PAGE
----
Eric Kinoti, 28, is taking East Africa with a buzz and is now one of the continent’s youngest millionaires.
On 4 February, this year, he was listed by Forbes magazine among the 30 most promising young entrepreneurs in Africa 2014.
His is a story of a man who grew up selling eggs and food to schools. However, his eye-opener came when a customer asked if he could supply a tent for an event — a request that has grown into Shade Systems East Africa.
Mr Kinoti is the founder of Shades System East Africa, a company that is making Sh80 million a year. It manufactures military and relief tents, branded gazebos, restaurant canopies, car parking shades, marquees, luxury tents, wedding party tents, canvas seats, and bouncing castles. It has buyers across East Africa.
Based in Nairobi’s Westlands area, the company exports its products to Somalia, Congo, and Rwanda. At the moment, Mr Kinoti has 18 full-time employees.
Shades Systems buys raw materials and customises them according to project specifications and customer taste. Turkey and South Korea are its key sources of raw materials, especially those that are not available locally.
The first tent he supplied was the impetus that gave birth to Shade Systems East Africa, a company that has now acquired a global face.
So what is his secret? Mr Kinoti says that business is about being focused and staying true to your commitment.
“I was so committed to seeing my business grow that I had to ensure that I pulled out all the stops so that I succeed. That even saw me go to a shylock for my seed capital. I asked for Sh1 million loan,” he says.
Currently, the canvas maker is servicing a tender that involves fixing tents in the 47 counties in Kenya for one of its international clients.
“I am travelling to the US to make new partnerships and forge fresh relationships for the betterment of my business,” Mr Kinoti told Money.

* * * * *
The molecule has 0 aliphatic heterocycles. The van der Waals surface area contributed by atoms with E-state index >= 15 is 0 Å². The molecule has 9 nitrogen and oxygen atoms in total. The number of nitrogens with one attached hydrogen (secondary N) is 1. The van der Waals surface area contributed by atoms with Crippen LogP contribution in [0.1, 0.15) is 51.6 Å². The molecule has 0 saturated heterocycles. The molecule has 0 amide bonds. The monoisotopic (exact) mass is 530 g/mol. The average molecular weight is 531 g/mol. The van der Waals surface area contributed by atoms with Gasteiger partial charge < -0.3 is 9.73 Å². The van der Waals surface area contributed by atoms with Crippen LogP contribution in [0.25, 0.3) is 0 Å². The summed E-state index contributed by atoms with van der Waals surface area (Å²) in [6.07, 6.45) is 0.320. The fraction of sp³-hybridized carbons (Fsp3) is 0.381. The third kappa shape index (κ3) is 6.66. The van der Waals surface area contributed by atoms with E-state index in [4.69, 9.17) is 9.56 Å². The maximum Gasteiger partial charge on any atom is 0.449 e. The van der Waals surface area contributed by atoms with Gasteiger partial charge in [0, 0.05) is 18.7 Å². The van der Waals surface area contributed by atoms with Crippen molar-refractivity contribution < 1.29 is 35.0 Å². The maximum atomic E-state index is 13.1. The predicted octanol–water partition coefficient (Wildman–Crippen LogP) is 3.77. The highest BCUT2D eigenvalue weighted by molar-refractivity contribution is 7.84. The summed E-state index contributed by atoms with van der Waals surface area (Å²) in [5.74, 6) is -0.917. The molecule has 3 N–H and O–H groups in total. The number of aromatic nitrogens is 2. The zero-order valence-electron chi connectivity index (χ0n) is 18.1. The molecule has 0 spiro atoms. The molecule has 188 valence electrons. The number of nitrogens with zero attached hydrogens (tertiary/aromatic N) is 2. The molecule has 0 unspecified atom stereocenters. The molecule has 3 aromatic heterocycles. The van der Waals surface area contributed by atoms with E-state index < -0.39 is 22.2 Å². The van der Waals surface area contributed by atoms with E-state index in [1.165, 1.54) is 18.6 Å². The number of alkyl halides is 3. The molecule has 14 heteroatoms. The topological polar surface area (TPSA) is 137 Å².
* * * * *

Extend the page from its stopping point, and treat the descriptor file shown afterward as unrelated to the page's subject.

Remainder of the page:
His is a story of how humble beginnings have turned into a firm that is now worth millions of shillings.
“The need and determination to succeed gave me the impetus to see my company flourish,” he notes.
And just last week, Mr Kinoti left for the US to attend an international conference organised by a New York business school. Thanks to his meteoric rise, he has been invited to address participants on entrepreneurial skills, affirming the fact that hard work can take one to the world stage.
“I never knew that I would stand in front of fellow millionaires to talk about the African continent,” he says.
Mr Kinoti is among three young African millionaires who will address the meeting. The others are Issam Chleuh (Mauritania), CEO of Africa Impact Group, and Sangu Julius Delle (Ghana), chairperson and chief executive, Golden Palm Investments.
Manufacturing tents and shades is not Mr Kinoti’s only business. His entrepreneurial acumen has also seen him establish and run another firm — Safi Sana Home Cleaning Services.
The company is tailored to provide thorough, timely, and professional cleaning services for individuals and companies.
His cleaning outfit is picking up well and, according to Mr Kinoti, great things start small.
“The company makes about Sh3 million a month,” says Mr Kinoti.
The young businessman is also setting up another business, Bagbase Kenya. The enterprise will specialise in manufacturing of college bags, school bags, laptop bags, clutch bags, leather bags, and even men bags, he says.
“We want to create jobs and ensure that the African success story is also told in another form that is appealing to the world,” says Mr Kinoti.
The youthful millionaire is currently globe trotting, meeting like-minded millionaires across the globe and seeking to forge fresh links to the spur growth of his business.
From the US, Mr Kinoti will fly to Liberia for a business conference. For him, the world is his oyster.